Wolf Lepenies is one of the great theorists on the relations between European countries. Professor, sociologist and writer, Lepenies has spent his career between France, Germany and the United States. Emeritus professor at the Free University of Berlin, he was in Catalonia recently to give a talk at the European School of Humanities in Barcelona.
What is the current situation between north and south?
What we find today is the difference in interests between states. There are those who want a united Europe, and others who want nation states with more power. On the one hand, there is France, and on the other Italy.
And what role do eastern countries play? You are critical of their policies.
What worries me most are countries in eastern Europe like Hungary, Slovakia... I understand that people want their countries to have more decision-making power. But maybe there is something we did not see in 1989. We thought eastern nations would want to join Europe and the liberal democracies. And that is true, but only to a point. What we forgot was that most of these countries have never historically had the chance to be sovereign nations. They were always part of an empire. And in joining the EU they have had a genuine chance to be sovereign nations.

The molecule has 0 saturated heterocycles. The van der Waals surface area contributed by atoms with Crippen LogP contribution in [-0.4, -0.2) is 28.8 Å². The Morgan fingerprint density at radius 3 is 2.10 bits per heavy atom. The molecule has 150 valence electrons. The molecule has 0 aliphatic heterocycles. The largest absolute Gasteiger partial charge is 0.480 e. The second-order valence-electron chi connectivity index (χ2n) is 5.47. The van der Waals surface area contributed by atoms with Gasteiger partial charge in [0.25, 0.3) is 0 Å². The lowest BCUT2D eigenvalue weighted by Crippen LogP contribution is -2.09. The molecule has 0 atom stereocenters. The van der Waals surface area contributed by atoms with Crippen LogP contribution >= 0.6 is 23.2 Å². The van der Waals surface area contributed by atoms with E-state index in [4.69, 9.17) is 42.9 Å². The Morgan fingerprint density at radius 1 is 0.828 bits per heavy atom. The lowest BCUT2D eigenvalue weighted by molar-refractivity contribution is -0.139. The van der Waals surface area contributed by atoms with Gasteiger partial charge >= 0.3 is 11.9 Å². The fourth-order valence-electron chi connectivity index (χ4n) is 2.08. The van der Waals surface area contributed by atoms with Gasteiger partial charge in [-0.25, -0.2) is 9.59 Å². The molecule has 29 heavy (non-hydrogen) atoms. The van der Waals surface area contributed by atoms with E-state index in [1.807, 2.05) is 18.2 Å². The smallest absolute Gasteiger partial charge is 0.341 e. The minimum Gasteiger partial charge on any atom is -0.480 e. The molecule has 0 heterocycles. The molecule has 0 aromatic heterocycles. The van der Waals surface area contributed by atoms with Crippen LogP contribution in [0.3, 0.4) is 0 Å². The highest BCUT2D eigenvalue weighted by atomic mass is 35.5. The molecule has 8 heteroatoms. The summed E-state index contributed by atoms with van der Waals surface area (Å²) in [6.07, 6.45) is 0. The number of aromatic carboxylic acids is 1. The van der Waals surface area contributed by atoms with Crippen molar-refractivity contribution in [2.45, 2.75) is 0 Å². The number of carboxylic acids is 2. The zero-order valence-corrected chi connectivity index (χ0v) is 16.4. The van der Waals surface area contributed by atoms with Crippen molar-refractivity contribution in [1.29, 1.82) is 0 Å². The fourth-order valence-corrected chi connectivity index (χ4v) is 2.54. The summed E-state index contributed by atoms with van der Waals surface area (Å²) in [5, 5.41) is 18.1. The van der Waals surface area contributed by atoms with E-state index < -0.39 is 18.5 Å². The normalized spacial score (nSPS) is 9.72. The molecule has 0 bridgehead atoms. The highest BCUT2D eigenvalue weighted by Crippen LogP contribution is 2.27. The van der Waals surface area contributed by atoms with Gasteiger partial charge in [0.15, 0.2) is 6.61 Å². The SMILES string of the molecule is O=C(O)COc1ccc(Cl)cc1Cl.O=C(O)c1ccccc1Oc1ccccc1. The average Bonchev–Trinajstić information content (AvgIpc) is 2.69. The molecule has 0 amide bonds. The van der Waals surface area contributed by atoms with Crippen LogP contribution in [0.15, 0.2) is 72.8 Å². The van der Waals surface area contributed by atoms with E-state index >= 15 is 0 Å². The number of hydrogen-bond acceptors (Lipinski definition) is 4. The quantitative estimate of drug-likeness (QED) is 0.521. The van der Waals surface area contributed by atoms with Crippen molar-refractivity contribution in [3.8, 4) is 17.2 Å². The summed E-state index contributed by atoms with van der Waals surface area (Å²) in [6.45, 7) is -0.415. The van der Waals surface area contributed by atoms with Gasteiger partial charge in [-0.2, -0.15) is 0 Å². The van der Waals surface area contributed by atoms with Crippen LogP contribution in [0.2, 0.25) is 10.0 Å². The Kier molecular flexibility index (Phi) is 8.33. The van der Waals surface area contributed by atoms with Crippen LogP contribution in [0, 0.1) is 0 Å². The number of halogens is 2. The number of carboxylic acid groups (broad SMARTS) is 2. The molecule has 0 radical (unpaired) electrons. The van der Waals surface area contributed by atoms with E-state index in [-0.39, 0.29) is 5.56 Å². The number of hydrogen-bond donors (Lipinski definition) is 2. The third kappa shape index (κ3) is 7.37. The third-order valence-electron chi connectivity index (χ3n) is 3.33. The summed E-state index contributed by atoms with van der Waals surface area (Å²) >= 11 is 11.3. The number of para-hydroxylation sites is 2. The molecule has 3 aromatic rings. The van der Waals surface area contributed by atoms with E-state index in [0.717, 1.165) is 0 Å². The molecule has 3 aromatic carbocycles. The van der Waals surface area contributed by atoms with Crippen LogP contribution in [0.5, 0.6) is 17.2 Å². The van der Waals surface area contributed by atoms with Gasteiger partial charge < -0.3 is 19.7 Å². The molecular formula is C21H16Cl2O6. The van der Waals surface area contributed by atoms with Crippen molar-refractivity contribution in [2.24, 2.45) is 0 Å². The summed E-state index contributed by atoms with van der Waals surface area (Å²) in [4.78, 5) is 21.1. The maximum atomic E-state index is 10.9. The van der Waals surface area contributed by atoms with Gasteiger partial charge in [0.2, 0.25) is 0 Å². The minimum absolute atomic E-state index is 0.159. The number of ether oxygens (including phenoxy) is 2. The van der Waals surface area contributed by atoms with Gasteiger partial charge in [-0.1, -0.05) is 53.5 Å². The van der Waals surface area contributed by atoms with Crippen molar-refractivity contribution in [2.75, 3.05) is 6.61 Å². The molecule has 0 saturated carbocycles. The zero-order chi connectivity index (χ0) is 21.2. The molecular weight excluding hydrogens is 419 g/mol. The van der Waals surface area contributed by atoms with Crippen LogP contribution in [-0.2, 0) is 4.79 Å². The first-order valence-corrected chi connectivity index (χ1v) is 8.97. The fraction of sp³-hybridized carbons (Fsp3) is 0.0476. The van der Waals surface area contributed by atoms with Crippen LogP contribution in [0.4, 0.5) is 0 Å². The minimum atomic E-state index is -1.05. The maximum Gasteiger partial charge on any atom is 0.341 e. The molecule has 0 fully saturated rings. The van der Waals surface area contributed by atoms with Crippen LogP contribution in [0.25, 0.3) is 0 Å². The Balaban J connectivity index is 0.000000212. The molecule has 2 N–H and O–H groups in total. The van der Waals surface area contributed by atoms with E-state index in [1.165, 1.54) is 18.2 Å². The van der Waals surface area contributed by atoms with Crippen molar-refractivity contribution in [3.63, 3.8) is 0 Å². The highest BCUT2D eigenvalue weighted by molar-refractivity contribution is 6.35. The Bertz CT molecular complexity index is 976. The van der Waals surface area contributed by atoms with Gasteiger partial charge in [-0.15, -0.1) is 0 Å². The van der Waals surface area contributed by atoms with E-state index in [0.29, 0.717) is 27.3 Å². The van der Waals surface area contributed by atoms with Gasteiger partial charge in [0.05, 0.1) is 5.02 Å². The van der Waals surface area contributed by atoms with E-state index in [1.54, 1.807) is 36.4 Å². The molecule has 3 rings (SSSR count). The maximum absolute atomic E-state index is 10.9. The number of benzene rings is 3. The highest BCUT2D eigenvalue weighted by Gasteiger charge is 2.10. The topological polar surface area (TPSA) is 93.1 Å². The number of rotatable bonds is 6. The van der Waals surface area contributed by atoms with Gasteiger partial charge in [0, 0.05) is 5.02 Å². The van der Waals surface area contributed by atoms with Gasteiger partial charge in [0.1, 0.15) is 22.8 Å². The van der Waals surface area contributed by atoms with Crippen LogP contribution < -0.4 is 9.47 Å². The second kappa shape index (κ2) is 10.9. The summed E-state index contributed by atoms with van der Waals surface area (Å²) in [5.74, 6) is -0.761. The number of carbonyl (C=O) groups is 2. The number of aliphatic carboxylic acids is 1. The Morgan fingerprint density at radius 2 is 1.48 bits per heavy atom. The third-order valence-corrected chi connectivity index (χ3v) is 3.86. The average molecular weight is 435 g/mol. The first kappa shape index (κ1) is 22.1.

But now they do not follow the EU’s policies?
While I understand that these countries want more sovereignty, what is not acceptable is there not being any difference between executive and legislative power. They are like authoritarian regimes. It is understandable to a point, but what cannot be allowed is the endangering of the values that the EU has represented until now and that made it great. And it is not only the EU, but Europe in general. There should be sanctions placed on these countries. Perhaps losing their vote and then losing EU membership. We need a system of sanctions that works.